What is the true value in traveler reviews? It’s not just that there’s a public forum for travelers to discuss their likes and dislikes. There’s more to it than that. The real value is that there are travelers out there who want to travel in the same style, who value the same things, and who want to make decisions based on that style and those values. One person’s five star is another persons three, because two travelers in the same hotel may care about vastly different things.
Take my recent overnighter as an example. I recently celebrated a friend’s birthday at a destination resort. My friend thought it was perfect—there were activities galore, the rooms were elegant, and the service was exceptional. I wasn’t as satisfied because this truly lovely resort really focused on family activities, and for the price point, I’d rather have spent my time away somewhere that didn’t feature crying babies at midnight and root beer floats for dessert. In short, the resort wasn’t really catering to the restful retreat I was after. Now we can both walk away and write reviews about our stay, but we clearly care about different things. A traveler has had to read all of the above and more to try to make sense of whose review they identify with—are they going to trust her five-star review or my less-satisfied review.
Herein lies the problem with the current state of online travel reviews. For too long, travelers have been spending valuable time on the mind-numbing task of reading through long lists of reviews for each hotel they consider on a trip. And with every single review, a traveler has to decide if that reviewer holds similar values. Travelers do this by reading for keywords, reading between the lines, and ignoring extreme reviews that have the potential to be either fraudulent or written by someone who couldn’t be satisfied. It’s a lot of work on the part of the traveler, but I think most don’t complain because it’s so nice to have reviews at all.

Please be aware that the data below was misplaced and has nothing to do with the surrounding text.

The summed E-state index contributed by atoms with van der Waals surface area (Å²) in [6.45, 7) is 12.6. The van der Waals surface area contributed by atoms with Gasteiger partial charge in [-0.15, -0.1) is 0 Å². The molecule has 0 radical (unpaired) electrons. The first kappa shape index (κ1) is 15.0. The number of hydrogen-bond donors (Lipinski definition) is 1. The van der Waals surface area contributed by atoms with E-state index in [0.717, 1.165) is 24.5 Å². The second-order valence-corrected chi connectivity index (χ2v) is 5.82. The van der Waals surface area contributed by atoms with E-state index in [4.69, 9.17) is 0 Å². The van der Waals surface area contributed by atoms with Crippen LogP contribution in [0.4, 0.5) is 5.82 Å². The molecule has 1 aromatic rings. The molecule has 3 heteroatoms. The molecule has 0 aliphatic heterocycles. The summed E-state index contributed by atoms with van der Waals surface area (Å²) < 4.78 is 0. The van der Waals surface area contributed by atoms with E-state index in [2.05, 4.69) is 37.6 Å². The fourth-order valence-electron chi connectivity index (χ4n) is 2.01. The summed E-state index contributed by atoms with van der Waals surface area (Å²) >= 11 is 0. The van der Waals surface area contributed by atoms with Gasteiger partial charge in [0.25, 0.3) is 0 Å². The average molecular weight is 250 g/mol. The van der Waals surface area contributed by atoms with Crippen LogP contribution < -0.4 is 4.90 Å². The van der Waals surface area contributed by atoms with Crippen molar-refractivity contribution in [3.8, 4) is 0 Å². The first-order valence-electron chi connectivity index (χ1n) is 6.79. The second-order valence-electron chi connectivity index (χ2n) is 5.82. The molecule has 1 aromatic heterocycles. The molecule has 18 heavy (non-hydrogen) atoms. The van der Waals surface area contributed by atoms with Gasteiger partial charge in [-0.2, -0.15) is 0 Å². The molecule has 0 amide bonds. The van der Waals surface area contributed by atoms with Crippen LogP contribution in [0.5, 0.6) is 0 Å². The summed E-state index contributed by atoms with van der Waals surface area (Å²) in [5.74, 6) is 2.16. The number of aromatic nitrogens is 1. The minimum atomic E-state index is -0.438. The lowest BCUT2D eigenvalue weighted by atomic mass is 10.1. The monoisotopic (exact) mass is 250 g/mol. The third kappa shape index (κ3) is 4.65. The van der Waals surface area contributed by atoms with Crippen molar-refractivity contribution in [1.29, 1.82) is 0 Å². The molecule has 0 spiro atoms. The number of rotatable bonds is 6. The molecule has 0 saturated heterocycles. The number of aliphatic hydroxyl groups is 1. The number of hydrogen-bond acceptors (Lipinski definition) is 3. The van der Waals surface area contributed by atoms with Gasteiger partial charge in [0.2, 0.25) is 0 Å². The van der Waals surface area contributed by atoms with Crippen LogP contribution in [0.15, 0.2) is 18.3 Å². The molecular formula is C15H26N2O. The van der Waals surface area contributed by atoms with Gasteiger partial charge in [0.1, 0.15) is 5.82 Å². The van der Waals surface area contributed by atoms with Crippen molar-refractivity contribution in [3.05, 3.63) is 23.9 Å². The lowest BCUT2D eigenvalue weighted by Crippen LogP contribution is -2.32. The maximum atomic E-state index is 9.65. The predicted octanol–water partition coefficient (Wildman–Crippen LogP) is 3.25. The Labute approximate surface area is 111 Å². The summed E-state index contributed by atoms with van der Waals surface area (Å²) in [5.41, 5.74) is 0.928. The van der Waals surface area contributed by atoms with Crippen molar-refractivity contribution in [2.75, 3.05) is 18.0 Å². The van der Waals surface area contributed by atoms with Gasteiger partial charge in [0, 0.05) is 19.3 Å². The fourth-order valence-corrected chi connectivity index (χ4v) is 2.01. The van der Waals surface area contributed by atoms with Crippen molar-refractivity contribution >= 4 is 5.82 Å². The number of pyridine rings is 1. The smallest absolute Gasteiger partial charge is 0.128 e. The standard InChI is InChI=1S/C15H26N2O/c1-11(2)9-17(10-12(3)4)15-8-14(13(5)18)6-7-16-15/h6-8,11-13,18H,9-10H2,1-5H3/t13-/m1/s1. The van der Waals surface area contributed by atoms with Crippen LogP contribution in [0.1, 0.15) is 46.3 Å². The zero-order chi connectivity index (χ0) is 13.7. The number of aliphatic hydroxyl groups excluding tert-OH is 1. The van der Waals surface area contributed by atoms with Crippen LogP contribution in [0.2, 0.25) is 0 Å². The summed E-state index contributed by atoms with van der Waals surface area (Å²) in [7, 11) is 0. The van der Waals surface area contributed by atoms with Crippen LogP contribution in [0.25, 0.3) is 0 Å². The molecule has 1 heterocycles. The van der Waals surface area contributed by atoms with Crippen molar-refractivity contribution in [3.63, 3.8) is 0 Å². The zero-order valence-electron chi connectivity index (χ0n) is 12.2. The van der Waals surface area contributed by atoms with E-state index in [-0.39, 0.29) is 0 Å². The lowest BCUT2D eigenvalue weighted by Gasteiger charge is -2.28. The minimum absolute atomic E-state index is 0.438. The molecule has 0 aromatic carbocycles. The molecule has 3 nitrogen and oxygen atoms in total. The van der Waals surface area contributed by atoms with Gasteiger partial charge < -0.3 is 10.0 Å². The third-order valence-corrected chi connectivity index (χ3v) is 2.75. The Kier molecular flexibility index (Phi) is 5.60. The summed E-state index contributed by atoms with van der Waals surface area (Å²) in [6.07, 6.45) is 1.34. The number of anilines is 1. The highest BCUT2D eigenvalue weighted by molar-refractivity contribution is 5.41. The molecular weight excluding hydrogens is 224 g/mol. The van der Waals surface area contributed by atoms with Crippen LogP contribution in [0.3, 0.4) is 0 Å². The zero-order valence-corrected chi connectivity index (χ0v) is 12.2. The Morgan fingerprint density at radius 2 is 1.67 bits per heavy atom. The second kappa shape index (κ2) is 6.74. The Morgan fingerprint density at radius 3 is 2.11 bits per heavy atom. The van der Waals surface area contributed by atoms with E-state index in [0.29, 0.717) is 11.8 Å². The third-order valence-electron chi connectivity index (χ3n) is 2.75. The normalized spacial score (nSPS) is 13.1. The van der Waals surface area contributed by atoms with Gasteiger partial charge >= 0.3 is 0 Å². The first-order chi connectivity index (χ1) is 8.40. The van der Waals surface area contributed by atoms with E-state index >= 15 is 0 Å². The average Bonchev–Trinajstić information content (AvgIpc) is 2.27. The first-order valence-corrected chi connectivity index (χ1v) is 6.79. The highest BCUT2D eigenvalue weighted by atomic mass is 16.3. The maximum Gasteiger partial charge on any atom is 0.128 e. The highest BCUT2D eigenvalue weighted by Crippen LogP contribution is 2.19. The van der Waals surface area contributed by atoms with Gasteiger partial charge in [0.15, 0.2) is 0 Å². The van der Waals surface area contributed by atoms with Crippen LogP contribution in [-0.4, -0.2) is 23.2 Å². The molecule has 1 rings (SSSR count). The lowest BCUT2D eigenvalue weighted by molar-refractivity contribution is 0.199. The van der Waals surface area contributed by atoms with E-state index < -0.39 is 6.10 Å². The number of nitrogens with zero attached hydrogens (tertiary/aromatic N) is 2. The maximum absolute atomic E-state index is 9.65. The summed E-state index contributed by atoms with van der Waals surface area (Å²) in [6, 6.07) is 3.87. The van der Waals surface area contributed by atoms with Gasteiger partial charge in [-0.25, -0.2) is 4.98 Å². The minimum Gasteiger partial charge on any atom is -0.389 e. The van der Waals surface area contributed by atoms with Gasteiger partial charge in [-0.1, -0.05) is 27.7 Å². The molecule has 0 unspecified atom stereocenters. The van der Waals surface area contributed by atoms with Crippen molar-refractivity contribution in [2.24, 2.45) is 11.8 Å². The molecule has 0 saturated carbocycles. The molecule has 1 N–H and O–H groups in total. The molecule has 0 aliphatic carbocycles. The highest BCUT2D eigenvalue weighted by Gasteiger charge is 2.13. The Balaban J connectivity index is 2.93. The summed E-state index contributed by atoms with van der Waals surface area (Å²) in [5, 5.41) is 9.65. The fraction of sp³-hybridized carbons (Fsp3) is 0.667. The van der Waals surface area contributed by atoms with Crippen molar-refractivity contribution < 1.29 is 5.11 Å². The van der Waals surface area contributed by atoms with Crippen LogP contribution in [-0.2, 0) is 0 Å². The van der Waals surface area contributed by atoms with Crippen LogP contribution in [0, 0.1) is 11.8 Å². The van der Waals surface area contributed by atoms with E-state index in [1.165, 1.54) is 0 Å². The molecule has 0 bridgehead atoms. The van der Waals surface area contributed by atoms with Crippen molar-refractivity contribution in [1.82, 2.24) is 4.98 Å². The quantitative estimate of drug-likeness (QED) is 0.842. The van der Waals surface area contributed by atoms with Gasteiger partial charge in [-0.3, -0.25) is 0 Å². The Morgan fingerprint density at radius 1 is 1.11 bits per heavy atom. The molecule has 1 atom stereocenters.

There is an answer, however, and it’s in Meta-ReviewsTM. These verified review summaries rely on reviews from travelers who have stayed and paid and then drill down thousands and thousands of reviews into keyword heavy summaries along with scores. Meta-Reviews naturally weed out the extremes—it’s like a verbal average—and they get down to the nuts and bolts of what travelers need to know about a property. High on service, low on amenities, high on location, low on parking, high on luxury, low on price, and so forth. It takes the work out of reviews for the traveler. And to my point about travelers identifying with other reviewers, this is no longer a concern. When it’s an average, the important pieces stand out, and travelers don’t have to decide whether or not they trust the other reviewers. In one word, it’s valuable.
Those in the travel/hospitality industry who embrace Meta-Reviews – and many already have, including sites like KAYAK, Wego, Room77, Makemytrip.com – will find that they are giving travelers a more efficient online experience, which generally means travelers will spend more time on your website. And conversions will undoubtedly go up. Travelers gravitate toward sites that offer a better user experience, and Meta-Reviews provide exactly that. Except, I like to think of it as creating better travel experiences.